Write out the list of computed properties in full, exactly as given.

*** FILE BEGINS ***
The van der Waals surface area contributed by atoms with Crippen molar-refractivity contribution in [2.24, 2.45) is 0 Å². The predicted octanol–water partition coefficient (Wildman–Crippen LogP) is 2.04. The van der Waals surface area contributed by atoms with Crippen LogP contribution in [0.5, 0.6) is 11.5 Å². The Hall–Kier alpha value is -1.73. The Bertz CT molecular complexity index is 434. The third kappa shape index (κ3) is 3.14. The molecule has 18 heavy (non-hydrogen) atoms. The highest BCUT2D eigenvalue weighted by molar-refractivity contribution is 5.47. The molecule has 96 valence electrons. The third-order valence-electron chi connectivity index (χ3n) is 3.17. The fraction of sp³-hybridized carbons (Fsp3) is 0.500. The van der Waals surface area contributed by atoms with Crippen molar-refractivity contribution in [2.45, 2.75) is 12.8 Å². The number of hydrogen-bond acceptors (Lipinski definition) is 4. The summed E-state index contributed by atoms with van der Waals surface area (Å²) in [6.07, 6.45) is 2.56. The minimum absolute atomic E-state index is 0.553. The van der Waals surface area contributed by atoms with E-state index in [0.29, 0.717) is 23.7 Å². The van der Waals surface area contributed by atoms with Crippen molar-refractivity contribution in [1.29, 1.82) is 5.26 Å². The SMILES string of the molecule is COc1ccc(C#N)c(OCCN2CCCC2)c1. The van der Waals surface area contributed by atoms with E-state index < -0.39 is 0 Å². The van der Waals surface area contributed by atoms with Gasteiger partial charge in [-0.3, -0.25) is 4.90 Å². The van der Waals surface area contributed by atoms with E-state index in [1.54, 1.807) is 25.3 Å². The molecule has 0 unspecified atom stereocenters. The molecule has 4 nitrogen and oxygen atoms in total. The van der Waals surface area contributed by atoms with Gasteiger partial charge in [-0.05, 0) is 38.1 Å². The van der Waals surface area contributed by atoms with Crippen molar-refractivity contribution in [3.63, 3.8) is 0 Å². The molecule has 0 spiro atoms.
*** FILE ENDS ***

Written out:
The van der Waals surface area contributed by atoms with Crippen molar-refractivity contribution in [2.24, 2.45) is 0 Å². The predicted octanol–water partition coefficient (Wildman–Crippen LogP) is 2.04. The van der Waals surface area contributed by atoms with Crippen LogP contribution in [0.5, 0.6) is 11.5 Å². The Hall–Kier alpha value is -1.73. The Bertz CT molecular complexity index is 434. The third kappa shape index (κ3) is 3.14. The molecule has 18 heavy (non-hydrogen) atoms. The highest BCUT2D eigenvalue weighted by molar-refractivity contribution is 5.47. The molecule has 96 valence electrons. The third-order valence-electron chi connectivity index (χ3n) is 3.17. The fraction of sp³-hybridized carbons (Fsp3) is 0.500. The van der Waals surface area contributed by atoms with Crippen molar-refractivity contribution in [2.45, 2.75) is 12.8 Å². The number of hydrogen-bond acceptors (Lipinski definition) is 4. The summed E-state index contributed by atoms with van der Waals surface area (Å²) in [6.07, 6.45) is 2.56. The minimum absolute atomic E-state index is 0.553. The van der Waals surface area contributed by atoms with E-state index in [0.29, 0.717) is 23.7 Å². The van der Waals surface area contributed by atoms with Crippen molar-refractivity contribution in [1.29, 1.82) is 5.26 Å². The SMILES string of the molecule is COc1ccc(C#N)c(OCCN2CCCC2)c1. The van der Waals surface area contributed by atoms with E-state index < -0.39 is 0 Å². The van der Waals surface area contributed by atoms with Gasteiger partial charge in [-0.3, -0.25) is 4.90 Å². The van der Waals surface area contributed by atoms with E-state index in [1.54, 1.807) is 25.3 Å². The molecule has 0 unspecified atom stereocenters. The molecule has 4 nitrogen and oxygen atoms in total. The van der Waals surface area contributed by atoms with Gasteiger partial charge in [-0.05, 0) is 38.1 Å². The van der Waals surface area contributed by atoms with Crippen molar-refractivity contribution in [3.63, 3.8) is 0 Å². The molecule has 0 spiro atoms.